This piece originally appeared on our Teaching, Research, and Learning Directorate’s blog.
The Electronic Numerical Integrator and Computer, aka ENIAC, the world’s first electronic general-purpose computer, was developed at the University of Pennsylvania’s Moore School of Electrical Engineering, now the School of Engineering and Applied Science. In recognition of this accomplishment, the Philadelphia City Council officially declared February 15th – the anniversary of the computer’s unveiling – as “ENIAC Day.”
The ENIAC was primarily programmed by a group of six women mathematicians, now known as the ENIAC Six. As pioneers in the world of computing, these women had to teach themselves the inner-workings of the computer with no training or manuals and no programming languages. Although they were responsible for a monumental leap forward in computing, their contributions went largely unrecognized. In fact, none of the women were named in the announcement of their work’s unveiling or invited to the celebratory dinner. Even decades later, many people who saw the women in photographs of the ENIAC believed they were models, and most were not invited to the 50th anniversary celebration.
In the past couple decades, the women programmers of the ENIAC have started to receive some of the recognition they deserve, thanks in part to two documentaries: The Computers and Top Secret Rosies: The Female Computers of WWII. However, despite women’s historic accomplishments in the advancement of technology, there remains a significant gender gap in STEM fields, particularly in computer science and engineering.
This lack of inclusivity in STEM fields is a key consideration for us as we continue to build the Education Commons’ makerspace, the EC TinkerLab. Makerspaces are often dominated by male makers as well as by more technical maker activities. In contrast, many women enter the maker community via arts and crafting. Although these activities frequently incorporate technology, such as 3D printing and microcontrollers (in addition to “lower tech” skills and tools), they are often held in lower regard than maker activities fully focused on “high tech” equipment, such as robotics.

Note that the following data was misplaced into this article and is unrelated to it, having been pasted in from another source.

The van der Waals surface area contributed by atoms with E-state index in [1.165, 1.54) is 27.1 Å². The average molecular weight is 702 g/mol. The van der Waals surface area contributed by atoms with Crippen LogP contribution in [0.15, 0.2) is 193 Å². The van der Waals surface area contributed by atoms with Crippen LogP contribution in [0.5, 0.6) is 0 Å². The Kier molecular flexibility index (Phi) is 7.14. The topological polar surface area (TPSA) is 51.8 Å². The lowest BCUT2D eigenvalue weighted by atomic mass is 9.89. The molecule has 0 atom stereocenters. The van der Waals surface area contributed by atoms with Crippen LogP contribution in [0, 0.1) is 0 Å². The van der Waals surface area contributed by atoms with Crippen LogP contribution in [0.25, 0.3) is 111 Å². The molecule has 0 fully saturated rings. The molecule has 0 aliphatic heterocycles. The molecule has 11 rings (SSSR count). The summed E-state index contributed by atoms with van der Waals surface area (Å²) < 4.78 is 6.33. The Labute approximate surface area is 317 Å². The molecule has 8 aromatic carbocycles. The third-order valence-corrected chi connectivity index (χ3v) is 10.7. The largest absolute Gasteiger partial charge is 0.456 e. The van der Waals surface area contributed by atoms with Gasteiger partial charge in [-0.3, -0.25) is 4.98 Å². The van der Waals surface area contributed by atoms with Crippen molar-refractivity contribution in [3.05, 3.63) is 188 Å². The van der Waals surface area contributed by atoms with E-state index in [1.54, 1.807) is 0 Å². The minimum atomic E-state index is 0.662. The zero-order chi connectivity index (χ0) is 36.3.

With this in mind, we have developed programming and outreach methods that aim to bolster a community of intersectional women makers. Our spring programming schedule, for example, includes 3D modeling and printing of jewelry, AR valentines, eTextiles, and DIY stickers and stencils. We also hold Tinker Time open hours regularly; attendees can work with a tool of their choice and/or choose one of our starter projects. These workshops are designed to value inspiration, creativity, and experimentation and embrace the passions of potential makers. Our outreach strategies also prioritize efforts to bring women into the space such as incorporating images of women and emphasizing that beginners are always more than welcome. The TinkerLab seeks to break open the concept of making to cultivate a community of women makers, spark interest in a range of activities, and close the gender gap in makerspaces and beyond.
There is still a long way to go, but as we work toward closing this gap, we want to honor some of the extraordinary women who changed the world of computing and helped shape the technology many of us take for granted today. The Education Commons is pleased to invite you to an afternoon dedicated to celebrating these women! We will kick-off the afternoon at 3pm with a showing of the documentary, Top Secret Rosies: The Female Computers of WWII. We will also provide snacks and other fun activities such as creating stickers on-demand with our cool cutting tool, the Silhouette Cameo.